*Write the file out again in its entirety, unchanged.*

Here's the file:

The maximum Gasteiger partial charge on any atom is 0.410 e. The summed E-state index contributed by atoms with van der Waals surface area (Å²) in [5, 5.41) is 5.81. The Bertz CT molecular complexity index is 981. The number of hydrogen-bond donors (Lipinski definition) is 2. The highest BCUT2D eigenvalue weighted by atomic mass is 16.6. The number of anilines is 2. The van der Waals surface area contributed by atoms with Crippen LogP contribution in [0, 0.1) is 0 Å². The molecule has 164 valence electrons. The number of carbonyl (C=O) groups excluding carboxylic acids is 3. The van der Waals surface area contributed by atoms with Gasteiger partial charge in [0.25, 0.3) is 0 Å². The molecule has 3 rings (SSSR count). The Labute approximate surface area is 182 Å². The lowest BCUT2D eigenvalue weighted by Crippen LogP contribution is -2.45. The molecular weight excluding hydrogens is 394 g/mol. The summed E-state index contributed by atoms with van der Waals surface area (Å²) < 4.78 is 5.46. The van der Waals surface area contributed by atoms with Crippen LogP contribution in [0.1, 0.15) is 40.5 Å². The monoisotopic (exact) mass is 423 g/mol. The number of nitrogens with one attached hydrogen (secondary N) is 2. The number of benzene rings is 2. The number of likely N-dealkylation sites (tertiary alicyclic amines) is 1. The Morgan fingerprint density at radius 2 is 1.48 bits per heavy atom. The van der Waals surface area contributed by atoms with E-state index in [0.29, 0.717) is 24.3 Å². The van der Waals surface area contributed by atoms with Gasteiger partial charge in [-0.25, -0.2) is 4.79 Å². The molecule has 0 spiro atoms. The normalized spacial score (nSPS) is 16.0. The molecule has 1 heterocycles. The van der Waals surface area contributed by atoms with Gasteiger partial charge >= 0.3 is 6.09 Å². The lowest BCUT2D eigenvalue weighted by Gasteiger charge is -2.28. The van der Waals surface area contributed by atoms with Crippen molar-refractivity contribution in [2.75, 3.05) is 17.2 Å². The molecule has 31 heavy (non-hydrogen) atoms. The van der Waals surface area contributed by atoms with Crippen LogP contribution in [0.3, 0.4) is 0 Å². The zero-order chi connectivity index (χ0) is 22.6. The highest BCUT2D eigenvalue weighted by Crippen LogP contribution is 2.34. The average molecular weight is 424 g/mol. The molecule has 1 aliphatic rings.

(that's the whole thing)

The maximum Gasteiger partial charge on any atom is 0.410 e. The summed E-state index contributed by atoms with van der Waals surface area (Å²) in [5, 5.41) is 5.81. The Bertz CT molecular complexity index is 981. The number of hydrogen-bond donors (Lipinski definition) is 2. The highest BCUT2D eigenvalue weighted by atomic mass is 16.6. The number of anilines is 2. The van der Waals surface area contributed by atoms with Crippen LogP contribution in [0, 0.1) is 0 Å². The molecule has 164 valence electrons. The number of carbonyl (C=O) groups excluding carboxylic acids is 3. The van der Waals surface area contributed by atoms with Gasteiger partial charge in [0.25, 0.3) is 0 Å². The molecule has 3 rings (SSSR count). The Labute approximate surface area is 182 Å². The lowest BCUT2D eigenvalue weighted by Crippen LogP contribution is -2.45. The molecular weight excluding hydrogens is 394 g/mol. The summed E-state index contributed by atoms with van der Waals surface area (Å²) < 4.78 is 5.46. The van der Waals surface area contributed by atoms with Crippen LogP contribution in [0.1, 0.15) is 40.5 Å². The monoisotopic (exact) mass is 423 g/mol. The number of nitrogens with one attached hydrogen (secondary N) is 2. The number of benzene rings is 2. The number of likely N-dealkylation sites (tertiary alicyclic amines) is 1. The Morgan fingerprint density at radius 2 is 1.48 bits per heavy atom. The van der Waals surface area contributed by atoms with E-state index in [0.29, 0.717) is 24.3 Å². The van der Waals surface area contributed by atoms with Gasteiger partial charge in [-0.25, -0.2) is 4.79 Å². The molecule has 0 spiro atoms. The normalized spacial score (nSPS) is 16.0. The molecule has 1 heterocycles. The van der Waals surface area contributed by atoms with Gasteiger partial charge >= 0.3 is 6.09 Å². The lowest BCUT2D eigenvalue weighted by Gasteiger charge is -2.28. The van der Waals surface area contributed by atoms with Crippen molar-refractivity contribution in [2.75, 3.05) is 17.2 Å². The molecule has 31 heavy (non-hydrogen) atoms. The van der Waals surface area contributed by atoms with Crippen LogP contribution in [0.3, 0.4) is 0 Å². The zero-order chi connectivity index (χ0) is 22.6. The highest BCUT2D eigenvalue weighted by Crippen LogP contribution is 2.34. The average molecular weight is 424 g/mol. The molecule has 1 aliphatic rings.